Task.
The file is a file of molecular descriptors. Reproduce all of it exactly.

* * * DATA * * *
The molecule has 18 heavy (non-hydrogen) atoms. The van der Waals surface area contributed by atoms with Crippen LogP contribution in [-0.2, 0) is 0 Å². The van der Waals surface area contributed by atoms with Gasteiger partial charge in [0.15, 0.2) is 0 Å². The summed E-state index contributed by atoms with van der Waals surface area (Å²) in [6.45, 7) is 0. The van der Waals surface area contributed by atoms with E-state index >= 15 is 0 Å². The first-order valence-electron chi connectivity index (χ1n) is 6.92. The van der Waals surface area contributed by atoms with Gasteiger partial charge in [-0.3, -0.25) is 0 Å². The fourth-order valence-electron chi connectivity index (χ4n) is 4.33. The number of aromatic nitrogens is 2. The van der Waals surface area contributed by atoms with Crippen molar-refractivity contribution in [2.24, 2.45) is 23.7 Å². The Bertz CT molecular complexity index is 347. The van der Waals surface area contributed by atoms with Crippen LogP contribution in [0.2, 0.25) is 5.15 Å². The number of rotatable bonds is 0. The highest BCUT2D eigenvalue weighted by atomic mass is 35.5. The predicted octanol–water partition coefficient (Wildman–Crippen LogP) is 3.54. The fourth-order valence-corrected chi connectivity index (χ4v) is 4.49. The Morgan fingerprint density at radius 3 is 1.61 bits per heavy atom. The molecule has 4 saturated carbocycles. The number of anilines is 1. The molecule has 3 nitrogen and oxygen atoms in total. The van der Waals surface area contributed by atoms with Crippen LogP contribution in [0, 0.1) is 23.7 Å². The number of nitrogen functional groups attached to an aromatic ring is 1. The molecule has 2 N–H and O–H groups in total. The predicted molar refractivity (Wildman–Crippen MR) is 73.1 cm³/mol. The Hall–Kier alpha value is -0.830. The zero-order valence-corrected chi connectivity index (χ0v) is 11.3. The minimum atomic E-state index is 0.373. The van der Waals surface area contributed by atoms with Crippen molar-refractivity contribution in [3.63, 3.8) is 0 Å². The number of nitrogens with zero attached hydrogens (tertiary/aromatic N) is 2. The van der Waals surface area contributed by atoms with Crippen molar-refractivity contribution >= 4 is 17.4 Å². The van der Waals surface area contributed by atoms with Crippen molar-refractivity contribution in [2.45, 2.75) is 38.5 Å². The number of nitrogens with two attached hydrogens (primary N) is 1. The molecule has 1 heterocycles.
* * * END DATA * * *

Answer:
The molecule has 18 heavy (non-hydrogen) atoms. The van der Waals surface area contributed by atoms with Crippen LogP contribution in [-0.2, 0) is 0 Å². The van der Waals surface area contributed by atoms with Gasteiger partial charge in [0.15, 0.2) is 0 Å². The summed E-state index contributed by atoms with van der Waals surface area (Å²) in [6.45, 7) is 0. The van der Waals surface area contributed by atoms with E-state index >= 15 is 0 Å². The first-order valence-electron chi connectivity index (χ1n) is 6.92. The van der Waals surface area contributed by atoms with Gasteiger partial charge in [-0.3, -0.25) is 0 Å². The fourth-order valence-electron chi connectivity index (χ4n) is 4.33. The number of aromatic nitrogens is 2. The van der Waals surface area contributed by atoms with Crippen molar-refractivity contribution in [2.24, 2.45) is 23.7 Å². The Bertz CT molecular complexity index is 347. The van der Waals surface area contributed by atoms with Crippen LogP contribution in [0.2, 0.25) is 5.15 Å². The number of rotatable bonds is 0. The highest BCUT2D eigenvalue weighted by atomic mass is 35.5. The predicted octanol–water partition coefficient (Wildman–Crippen LogP) is 3.54. The fourth-order valence-corrected chi connectivity index (χ4v) is 4.49. The Morgan fingerprint density at radius 3 is 1.61 bits per heavy atom. The molecule has 4 saturated carbocycles. The number of anilines is 1. The molecule has 3 nitrogen and oxygen atoms in total. The van der Waals surface area contributed by atoms with Crippen LogP contribution in [0, 0.1) is 23.7 Å². The number of nitrogen functional groups attached to an aromatic ring is 1. The molecule has 2 N–H and O–H groups in total. The predicted molar refractivity (Wildman–Crippen MR) is 73.1 cm³/mol. The Hall–Kier alpha value is -0.830. The zero-order valence-corrected chi connectivity index (χ0v) is 11.3. The minimum atomic E-state index is 0.373. The van der Waals surface area contributed by atoms with Crippen molar-refractivity contribution in [3.63, 3.8) is 0 Å². The number of nitrogens with zero attached hydrogens (tertiary/aromatic N) is 2. The van der Waals surface area contributed by atoms with Crippen molar-refractivity contribution >= 4 is 17.4 Å². The van der Waals surface area contributed by atoms with Crippen molar-refractivity contribution in [2.45, 2.75) is 38.5 Å². The number of nitrogens with two attached hydrogens (primary N) is 1. The molecule has 1 heterocycles.